Coach Paul Shipp, father of Wales U20 and Dragons hooker Ellis, was a big influence for Dee in his ten years at Newbridge. With no youth set-up at the club, however, Dee went on to join Penallta, fifteen minutes down the valley.
By this time his potential had been recognised by the Dragons Academy, his talent evident in his district displays for Gwent, Caerphilly and Islwyn.
Read more here:
McBRYDE HEADING OUR WAY
Billy McBryde is using Josh Adams as his inspiration as he keeps on working his way north to try to find a way back towards a full-time career with a Welsh region.
The 2016 Wales Under 20 Grand Slam outside half spent the past two seasons playing for Colwyn Bay-based RGC 1404 in the Welsh Premiership after being released by the Scarlets. Now he has picked up a contract in the English Championships at Doncaster Knights.
McBryde will join former England U20 outside half Sam Olver in the battle for the No 10 shirt at Castle Park and knows he will have to more than match the consistency he showed with RGC if he is to make the grade in the Championship.
“I’d love to be able to come back to Wales in the future and play regularly for a regional side, but now all my focus will be on winning a place in the Doncaster team and helping my new club to do well,” he said.
HEAR FROM GREG
We speak to WRU Rugby Enterprise Manager Greg Woods this week.
He tells us what his day to day job involves and explains how alternative versions of the game will play their role leading the way out of this Coronavirus crisis, as well as providing a welcome update on how are teams in the Indigo Group Premiership preparing.
AND FINALLY… CHARVIS RECALLS AUTUMN YEARS
WRU Council member Colin Charvis vividly remembers the day when he realised Old Father Time had caught up with him in Bermuda.
The former Wales captain – still Wales’ fifth highest all-time try scorer, and way out on his own as the leading forward, with 22 from 94 caps – was a regular visitor to the annual World Rugby Classic, held on the subtropical island.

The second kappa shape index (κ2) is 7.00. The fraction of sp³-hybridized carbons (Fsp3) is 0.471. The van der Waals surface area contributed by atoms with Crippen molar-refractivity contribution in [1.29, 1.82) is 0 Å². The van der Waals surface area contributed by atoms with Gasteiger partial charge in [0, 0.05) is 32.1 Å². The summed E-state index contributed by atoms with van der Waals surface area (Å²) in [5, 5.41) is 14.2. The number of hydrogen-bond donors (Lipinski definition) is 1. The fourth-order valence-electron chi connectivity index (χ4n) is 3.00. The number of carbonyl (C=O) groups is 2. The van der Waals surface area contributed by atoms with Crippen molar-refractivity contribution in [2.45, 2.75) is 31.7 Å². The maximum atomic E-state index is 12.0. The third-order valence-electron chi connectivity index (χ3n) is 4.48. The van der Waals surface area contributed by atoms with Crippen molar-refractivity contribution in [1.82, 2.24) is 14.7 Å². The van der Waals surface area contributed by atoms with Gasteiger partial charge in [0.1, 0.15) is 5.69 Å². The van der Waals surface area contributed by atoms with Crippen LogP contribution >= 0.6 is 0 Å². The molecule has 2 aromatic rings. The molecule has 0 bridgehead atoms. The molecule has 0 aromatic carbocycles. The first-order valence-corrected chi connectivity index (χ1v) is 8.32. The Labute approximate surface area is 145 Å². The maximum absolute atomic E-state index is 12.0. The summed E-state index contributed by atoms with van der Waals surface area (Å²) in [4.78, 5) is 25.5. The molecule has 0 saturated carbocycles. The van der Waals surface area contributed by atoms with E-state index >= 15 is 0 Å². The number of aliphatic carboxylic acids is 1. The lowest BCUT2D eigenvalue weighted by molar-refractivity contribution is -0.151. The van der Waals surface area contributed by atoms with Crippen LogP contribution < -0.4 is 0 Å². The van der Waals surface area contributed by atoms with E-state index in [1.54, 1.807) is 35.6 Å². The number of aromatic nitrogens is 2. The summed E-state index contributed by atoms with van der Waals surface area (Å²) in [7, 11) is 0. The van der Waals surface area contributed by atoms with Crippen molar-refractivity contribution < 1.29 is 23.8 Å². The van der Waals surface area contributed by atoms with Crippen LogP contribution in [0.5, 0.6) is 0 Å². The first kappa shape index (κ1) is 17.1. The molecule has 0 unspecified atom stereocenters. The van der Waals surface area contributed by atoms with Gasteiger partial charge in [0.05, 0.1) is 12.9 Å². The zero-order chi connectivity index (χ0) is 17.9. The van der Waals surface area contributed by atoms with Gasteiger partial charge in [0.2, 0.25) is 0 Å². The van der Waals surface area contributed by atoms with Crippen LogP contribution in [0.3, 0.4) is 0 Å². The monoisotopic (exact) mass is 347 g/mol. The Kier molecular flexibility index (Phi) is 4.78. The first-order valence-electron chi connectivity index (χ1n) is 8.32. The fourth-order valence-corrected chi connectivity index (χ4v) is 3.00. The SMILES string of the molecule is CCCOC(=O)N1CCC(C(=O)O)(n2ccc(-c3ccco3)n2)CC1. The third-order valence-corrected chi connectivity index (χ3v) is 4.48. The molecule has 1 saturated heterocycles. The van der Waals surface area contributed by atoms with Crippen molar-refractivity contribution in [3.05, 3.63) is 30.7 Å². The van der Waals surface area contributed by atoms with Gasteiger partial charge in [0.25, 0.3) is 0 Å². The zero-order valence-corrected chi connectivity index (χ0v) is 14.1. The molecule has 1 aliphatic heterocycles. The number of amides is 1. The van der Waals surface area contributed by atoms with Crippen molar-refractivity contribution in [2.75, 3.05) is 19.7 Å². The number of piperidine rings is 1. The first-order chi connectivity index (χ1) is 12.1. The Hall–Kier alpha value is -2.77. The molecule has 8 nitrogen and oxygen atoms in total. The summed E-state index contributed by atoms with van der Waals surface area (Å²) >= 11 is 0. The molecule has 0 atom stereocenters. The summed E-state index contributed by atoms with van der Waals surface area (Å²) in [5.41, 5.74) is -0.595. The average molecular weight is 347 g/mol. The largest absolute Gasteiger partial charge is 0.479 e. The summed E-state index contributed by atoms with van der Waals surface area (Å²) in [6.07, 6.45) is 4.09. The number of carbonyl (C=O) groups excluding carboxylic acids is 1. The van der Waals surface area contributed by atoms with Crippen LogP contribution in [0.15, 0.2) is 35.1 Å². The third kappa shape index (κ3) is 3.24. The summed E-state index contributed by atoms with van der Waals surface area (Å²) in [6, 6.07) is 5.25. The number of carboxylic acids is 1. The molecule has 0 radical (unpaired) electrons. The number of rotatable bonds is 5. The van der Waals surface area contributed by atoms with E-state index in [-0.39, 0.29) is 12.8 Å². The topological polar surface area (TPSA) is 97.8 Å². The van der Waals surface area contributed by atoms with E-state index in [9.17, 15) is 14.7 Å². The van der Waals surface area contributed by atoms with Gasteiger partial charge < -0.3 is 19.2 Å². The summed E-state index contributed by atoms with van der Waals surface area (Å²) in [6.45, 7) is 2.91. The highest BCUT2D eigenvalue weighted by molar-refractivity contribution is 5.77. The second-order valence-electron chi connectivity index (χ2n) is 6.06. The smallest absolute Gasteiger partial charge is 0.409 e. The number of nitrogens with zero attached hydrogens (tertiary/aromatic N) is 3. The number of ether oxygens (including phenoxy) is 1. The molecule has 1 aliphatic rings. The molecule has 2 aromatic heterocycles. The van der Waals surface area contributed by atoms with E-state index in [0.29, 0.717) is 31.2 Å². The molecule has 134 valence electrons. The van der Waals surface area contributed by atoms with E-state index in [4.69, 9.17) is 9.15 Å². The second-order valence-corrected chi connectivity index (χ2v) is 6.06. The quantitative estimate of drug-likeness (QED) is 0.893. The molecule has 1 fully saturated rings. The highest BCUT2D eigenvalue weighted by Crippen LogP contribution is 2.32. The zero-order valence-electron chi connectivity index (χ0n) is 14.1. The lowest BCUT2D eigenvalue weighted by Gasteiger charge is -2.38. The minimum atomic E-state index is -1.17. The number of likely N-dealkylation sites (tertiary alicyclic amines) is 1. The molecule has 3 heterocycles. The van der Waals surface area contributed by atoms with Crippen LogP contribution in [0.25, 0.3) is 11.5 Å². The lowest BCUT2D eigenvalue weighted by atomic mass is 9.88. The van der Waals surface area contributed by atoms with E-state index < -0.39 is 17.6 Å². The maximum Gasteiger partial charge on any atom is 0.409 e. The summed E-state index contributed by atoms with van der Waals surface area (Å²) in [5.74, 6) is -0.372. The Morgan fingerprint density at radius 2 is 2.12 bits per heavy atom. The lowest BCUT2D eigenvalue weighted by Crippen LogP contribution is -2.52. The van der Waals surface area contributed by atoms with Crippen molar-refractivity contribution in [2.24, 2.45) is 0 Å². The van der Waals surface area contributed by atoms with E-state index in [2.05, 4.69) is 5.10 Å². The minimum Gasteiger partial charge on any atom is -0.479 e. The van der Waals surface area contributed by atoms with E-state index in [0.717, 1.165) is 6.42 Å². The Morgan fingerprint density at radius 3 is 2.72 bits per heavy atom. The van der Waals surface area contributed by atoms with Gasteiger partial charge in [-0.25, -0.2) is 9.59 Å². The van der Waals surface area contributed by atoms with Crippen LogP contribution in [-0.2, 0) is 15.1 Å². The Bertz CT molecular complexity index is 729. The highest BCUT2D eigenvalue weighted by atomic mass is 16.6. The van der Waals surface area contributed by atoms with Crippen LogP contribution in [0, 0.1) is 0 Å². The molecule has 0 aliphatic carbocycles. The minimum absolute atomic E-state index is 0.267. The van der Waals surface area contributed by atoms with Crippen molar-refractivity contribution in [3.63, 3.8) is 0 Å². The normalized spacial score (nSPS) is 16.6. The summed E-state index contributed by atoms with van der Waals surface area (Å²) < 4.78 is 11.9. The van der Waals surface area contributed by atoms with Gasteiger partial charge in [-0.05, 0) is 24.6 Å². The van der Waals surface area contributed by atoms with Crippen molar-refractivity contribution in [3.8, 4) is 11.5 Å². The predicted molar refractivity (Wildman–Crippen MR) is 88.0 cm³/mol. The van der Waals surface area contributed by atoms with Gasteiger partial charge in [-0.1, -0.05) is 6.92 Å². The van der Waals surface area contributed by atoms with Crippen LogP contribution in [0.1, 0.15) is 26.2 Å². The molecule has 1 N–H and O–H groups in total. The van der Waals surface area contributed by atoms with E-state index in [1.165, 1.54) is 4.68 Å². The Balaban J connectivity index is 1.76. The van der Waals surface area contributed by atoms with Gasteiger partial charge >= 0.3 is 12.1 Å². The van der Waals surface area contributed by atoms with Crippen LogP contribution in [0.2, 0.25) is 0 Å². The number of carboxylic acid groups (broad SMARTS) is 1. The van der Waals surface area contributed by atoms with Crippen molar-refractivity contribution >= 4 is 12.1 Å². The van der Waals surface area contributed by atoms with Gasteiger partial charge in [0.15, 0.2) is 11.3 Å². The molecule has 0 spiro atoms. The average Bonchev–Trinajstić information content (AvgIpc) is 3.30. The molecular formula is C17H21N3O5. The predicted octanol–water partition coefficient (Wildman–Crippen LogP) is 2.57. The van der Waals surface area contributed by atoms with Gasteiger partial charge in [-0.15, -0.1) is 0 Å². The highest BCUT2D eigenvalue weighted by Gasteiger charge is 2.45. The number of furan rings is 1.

The tournament, for 35-year-olds and upwards, has always attracted some of the best vintage rugby players in the world, including plenty of Welshmen. Dafydd James and Chris Wyatt featured in the 2015 tournament, playing for the Classic Lions team, in a competition which featured in a tournament highlights programme on S4C on Monday night (still available online here: ).
Charvis graced three events, the last of which he showed impressive staying power by playing at the relatively ripe old age of 41 in 2014.
His Classic Lions team came up against Argentina, featuring a squad of players who had mostly made up the core of their national side that had gone to the 2011 World Cup in New Zealand.
Last year’s event featured former England and Toulon star Delon Armitage, who had just nudged past his 35th birthday, as well as Wales’ evergreens James, now 44, and Ceri Sweeney, who passed his own 40th birthday landmark this year.
Charvis made two finals with the Classic Lions and one semi-final, but never quite managed to lift the trophy. But as well as showcasing the cream of world rugby’s slightly greying playing group, the World Rugby Classic is about far more.
The event, says Charvis, has a vibe and atmosphere unique in the sport and one that owes its special appeal to an old-school regard for the game’s cherished traditions – both on and off the field.